At the meet and greet, Rocky behaved like a lunatic - typical - and Zoey was at first unfazed but then after a few rounds of barking on Rocky's part, she decided she'd had enough and started exhibiting reactive behaviour herself. She wasn't going to be a pushover. I kept Rocky at a distance but in view of Zoey and pretty soon he mellowed a bit. We all sat together for a while in the main foyer at TAS-S, close but not too close. Rocky lay on the cool floor and ignored Zoey - a good sign.

We repeated the visits a few more times and about two weeks after the first meet and greet, we decided it was time to take Zoey home. She was groomed, bathed and rechristened Smitten.

Smitten shorn
The first day, we kept Smitten and Rocky in the same room but far apart and both leashed. There were only a couple of outbreaks of barking from Rocky. The second day, they were off leash but we kept an eye on them. No incidents. Third day they were free roaming and fine together. By this point, Smitten had already realized that Rocky, despite his curmudgeonish demeanor, was no threat to her. She was about the same size as Rocky, but she was young, fast and agile whereas Rocky ... well, Rocky's got his problems not the least of which was that he'd never been able to move very fast and for a dog like Smitten, he was like a slow motion replay. By the fourth day, Smitten was stealing food from under Rocky's nose (we put a stop to that) and Rocky was following her around the yard almost like the way he used to follow Stella.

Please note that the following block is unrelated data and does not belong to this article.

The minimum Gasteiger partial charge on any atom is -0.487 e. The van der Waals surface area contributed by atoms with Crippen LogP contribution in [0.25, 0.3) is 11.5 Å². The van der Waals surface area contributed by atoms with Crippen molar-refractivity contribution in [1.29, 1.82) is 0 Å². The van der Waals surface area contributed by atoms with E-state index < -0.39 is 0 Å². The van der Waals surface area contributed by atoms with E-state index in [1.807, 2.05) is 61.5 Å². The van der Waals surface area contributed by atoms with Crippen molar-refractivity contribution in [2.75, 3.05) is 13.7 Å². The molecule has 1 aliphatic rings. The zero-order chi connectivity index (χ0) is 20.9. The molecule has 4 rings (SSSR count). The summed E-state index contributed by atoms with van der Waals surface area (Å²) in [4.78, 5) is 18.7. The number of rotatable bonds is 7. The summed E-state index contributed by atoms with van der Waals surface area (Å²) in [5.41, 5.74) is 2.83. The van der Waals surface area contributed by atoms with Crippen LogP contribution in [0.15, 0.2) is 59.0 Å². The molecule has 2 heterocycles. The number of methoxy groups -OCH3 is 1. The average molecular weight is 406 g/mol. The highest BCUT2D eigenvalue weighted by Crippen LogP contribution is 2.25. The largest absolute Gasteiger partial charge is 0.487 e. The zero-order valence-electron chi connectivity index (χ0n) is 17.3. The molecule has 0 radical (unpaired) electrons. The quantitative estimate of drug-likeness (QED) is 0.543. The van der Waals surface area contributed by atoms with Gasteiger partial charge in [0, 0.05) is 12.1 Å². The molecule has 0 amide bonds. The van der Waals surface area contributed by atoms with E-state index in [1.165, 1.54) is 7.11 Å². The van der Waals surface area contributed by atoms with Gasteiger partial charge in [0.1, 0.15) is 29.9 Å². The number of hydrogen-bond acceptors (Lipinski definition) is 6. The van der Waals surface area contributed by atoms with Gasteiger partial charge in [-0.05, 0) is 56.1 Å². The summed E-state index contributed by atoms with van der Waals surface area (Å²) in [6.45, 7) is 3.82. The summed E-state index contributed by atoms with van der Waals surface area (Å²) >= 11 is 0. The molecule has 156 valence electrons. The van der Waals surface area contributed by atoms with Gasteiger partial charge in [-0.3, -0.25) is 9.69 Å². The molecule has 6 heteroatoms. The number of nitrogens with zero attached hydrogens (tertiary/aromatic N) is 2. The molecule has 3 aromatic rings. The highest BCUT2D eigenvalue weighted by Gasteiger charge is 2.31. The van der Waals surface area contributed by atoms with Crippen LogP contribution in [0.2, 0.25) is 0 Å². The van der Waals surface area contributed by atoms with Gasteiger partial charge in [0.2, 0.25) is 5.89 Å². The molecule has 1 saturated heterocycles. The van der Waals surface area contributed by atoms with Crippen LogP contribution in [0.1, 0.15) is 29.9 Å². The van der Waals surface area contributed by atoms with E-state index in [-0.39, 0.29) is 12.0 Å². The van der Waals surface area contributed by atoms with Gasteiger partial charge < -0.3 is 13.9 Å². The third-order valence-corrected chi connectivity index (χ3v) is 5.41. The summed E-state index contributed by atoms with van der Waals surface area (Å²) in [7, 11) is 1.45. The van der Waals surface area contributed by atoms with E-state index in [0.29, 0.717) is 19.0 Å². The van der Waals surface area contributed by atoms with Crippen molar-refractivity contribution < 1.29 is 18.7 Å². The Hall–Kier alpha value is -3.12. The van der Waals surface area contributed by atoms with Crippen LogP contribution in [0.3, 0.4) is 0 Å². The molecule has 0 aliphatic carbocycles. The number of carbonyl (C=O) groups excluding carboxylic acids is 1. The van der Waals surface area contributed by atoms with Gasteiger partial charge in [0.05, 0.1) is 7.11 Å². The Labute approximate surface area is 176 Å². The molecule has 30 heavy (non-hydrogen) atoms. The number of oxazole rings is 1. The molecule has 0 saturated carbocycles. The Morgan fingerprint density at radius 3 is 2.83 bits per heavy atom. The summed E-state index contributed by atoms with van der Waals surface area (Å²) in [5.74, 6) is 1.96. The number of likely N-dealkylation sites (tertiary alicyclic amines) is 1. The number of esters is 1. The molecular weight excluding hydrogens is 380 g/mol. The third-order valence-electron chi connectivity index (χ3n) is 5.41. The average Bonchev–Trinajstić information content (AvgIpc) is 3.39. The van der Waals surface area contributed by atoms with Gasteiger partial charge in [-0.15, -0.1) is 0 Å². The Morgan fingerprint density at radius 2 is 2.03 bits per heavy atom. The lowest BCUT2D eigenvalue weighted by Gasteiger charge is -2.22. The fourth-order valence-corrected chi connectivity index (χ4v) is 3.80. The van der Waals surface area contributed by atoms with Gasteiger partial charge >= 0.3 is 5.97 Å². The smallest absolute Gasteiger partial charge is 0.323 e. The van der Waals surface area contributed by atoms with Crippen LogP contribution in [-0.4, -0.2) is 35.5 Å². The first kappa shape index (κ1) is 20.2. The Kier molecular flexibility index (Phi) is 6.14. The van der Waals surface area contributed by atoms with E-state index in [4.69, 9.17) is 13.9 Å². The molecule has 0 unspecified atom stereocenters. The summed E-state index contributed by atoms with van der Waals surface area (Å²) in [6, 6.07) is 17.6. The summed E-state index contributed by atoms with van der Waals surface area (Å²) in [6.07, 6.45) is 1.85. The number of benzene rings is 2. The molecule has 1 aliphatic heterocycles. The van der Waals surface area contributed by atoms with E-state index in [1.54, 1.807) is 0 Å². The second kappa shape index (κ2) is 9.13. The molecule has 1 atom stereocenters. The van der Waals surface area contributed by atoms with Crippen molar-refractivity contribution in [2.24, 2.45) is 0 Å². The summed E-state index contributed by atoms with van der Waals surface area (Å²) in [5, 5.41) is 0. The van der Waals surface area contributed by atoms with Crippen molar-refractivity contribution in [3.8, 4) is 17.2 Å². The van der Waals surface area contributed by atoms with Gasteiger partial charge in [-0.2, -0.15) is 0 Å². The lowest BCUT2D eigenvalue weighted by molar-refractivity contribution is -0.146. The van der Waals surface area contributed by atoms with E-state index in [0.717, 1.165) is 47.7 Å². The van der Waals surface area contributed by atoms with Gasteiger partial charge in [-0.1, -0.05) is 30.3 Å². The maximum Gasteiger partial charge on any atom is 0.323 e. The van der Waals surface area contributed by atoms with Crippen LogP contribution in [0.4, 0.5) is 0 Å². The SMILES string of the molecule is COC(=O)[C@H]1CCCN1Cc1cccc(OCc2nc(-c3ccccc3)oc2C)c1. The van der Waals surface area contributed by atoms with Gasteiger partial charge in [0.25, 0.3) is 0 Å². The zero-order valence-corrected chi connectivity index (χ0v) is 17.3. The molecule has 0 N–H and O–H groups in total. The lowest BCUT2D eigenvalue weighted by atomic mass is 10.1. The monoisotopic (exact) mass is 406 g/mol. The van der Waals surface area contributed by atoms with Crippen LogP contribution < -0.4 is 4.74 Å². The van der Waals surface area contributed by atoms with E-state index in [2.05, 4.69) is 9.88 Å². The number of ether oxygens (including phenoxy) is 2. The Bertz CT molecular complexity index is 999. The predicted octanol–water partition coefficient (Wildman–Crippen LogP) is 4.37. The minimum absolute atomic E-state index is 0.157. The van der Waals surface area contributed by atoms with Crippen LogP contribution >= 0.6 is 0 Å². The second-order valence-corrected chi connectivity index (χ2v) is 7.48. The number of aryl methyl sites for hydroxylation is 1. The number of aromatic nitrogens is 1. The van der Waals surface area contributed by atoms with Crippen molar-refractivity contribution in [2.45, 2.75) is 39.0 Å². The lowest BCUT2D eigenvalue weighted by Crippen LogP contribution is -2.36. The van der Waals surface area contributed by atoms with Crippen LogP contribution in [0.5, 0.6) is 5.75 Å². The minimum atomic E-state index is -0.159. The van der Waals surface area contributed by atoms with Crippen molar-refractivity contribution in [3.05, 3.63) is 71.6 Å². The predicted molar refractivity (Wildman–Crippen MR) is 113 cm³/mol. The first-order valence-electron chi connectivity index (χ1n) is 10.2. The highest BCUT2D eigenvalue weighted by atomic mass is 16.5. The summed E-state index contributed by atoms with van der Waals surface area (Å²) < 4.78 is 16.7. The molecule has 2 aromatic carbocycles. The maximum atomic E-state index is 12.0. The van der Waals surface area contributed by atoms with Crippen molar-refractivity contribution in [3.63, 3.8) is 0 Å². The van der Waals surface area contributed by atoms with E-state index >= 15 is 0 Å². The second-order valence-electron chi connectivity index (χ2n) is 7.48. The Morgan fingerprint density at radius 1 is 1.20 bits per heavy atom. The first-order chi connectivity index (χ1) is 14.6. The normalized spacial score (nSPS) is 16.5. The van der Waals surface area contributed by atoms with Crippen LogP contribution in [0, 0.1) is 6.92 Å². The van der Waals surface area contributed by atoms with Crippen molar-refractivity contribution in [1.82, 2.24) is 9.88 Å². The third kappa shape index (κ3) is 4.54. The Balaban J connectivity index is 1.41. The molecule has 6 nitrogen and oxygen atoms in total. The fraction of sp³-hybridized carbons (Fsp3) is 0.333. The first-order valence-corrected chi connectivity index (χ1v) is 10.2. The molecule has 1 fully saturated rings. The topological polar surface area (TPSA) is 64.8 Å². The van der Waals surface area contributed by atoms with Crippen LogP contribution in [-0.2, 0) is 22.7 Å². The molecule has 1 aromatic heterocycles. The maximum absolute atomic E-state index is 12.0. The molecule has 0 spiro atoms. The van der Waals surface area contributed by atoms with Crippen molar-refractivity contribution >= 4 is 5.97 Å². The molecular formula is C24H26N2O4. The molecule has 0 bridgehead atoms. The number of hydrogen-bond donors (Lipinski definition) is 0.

Smitten is a Quebec dog and she's come pretrained in French so we say, "Assis" when we want her to sit, "Coucher" when we her to lie down and "Viens, ici" when we want her to come and "Au pied" when we want her to heal. Like most dogs, "Viens" works best when there's a treat in hand and "au pied" is getting better. When she does something bad, we scold her in English and she looks at us with her "I don't understand your silly language" stare.